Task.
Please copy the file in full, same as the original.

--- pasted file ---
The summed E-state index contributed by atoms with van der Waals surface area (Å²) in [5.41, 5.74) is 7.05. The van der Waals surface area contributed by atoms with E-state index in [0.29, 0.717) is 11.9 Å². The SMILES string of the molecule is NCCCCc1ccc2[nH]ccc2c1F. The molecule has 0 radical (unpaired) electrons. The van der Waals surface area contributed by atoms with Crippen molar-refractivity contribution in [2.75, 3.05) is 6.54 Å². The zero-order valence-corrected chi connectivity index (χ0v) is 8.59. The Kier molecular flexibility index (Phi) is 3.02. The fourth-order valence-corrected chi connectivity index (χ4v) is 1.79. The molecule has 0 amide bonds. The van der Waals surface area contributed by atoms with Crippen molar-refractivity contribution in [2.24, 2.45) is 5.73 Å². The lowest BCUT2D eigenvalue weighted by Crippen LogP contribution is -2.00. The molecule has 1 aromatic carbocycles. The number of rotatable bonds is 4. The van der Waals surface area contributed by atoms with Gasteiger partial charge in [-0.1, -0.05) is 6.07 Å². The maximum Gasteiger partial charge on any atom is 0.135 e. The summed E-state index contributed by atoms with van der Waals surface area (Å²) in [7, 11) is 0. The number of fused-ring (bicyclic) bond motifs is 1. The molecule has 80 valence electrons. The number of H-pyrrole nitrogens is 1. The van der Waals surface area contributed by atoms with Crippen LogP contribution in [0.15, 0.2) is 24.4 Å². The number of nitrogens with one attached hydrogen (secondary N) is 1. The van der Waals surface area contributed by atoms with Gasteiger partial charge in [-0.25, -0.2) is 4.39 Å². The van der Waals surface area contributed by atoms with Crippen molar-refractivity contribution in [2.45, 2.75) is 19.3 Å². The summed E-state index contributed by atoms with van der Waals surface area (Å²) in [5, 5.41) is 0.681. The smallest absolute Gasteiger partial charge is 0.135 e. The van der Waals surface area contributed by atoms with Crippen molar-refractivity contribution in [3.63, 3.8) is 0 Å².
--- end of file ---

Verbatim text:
The summed E-state index contributed by atoms with van der Waals surface area (Å²) in [5.41, 5.74) is 7.05. The van der Waals surface area contributed by atoms with E-state index in [0.29, 0.717) is 11.9 Å². The SMILES string of the molecule is NCCCCc1ccc2[nH]ccc2c1F. The molecule has 0 radical (unpaired) electrons. The van der Waals surface area contributed by atoms with Crippen molar-refractivity contribution in [2.75, 3.05) is 6.54 Å². The zero-order valence-corrected chi connectivity index (χ0v) is 8.59. The Kier molecular flexibility index (Phi) is 3.02. The fourth-order valence-corrected chi connectivity index (χ4v) is 1.79. The molecule has 0 amide bonds. The van der Waals surface area contributed by atoms with Crippen molar-refractivity contribution in [2.24, 2.45) is 5.73 Å². The lowest BCUT2D eigenvalue weighted by Crippen LogP contribution is -2.00. The molecule has 1 aromatic carbocycles. The number of rotatable bonds is 4. The van der Waals surface area contributed by atoms with Gasteiger partial charge in [-0.1, -0.05) is 6.07 Å². The maximum Gasteiger partial charge on any atom is 0.135 e. The summed E-state index contributed by atoms with van der Waals surface area (Å²) in [7, 11) is 0. The number of fused-ring (bicyclic) bond motifs is 1. The molecule has 80 valence electrons. The number of H-pyrrole nitrogens is 1. The van der Waals surface area contributed by atoms with Crippen LogP contribution in [0.15, 0.2) is 24.4 Å². The number of nitrogens with one attached hydrogen (secondary N) is 1. The van der Waals surface area contributed by atoms with Gasteiger partial charge in [-0.25, -0.2) is 4.39 Å². The van der Waals surface area contributed by atoms with Crippen molar-refractivity contribution in [2.45, 2.75) is 19.3 Å². The summed E-state index contributed by atoms with van der Waals surface area (Å²) in [5, 5.41) is 0.681. The smallest absolute Gasteiger partial charge is 0.135 e. The van der Waals surface area contributed by atoms with Crippen molar-refractivity contribution in [3.63, 3.8) is 0 Å².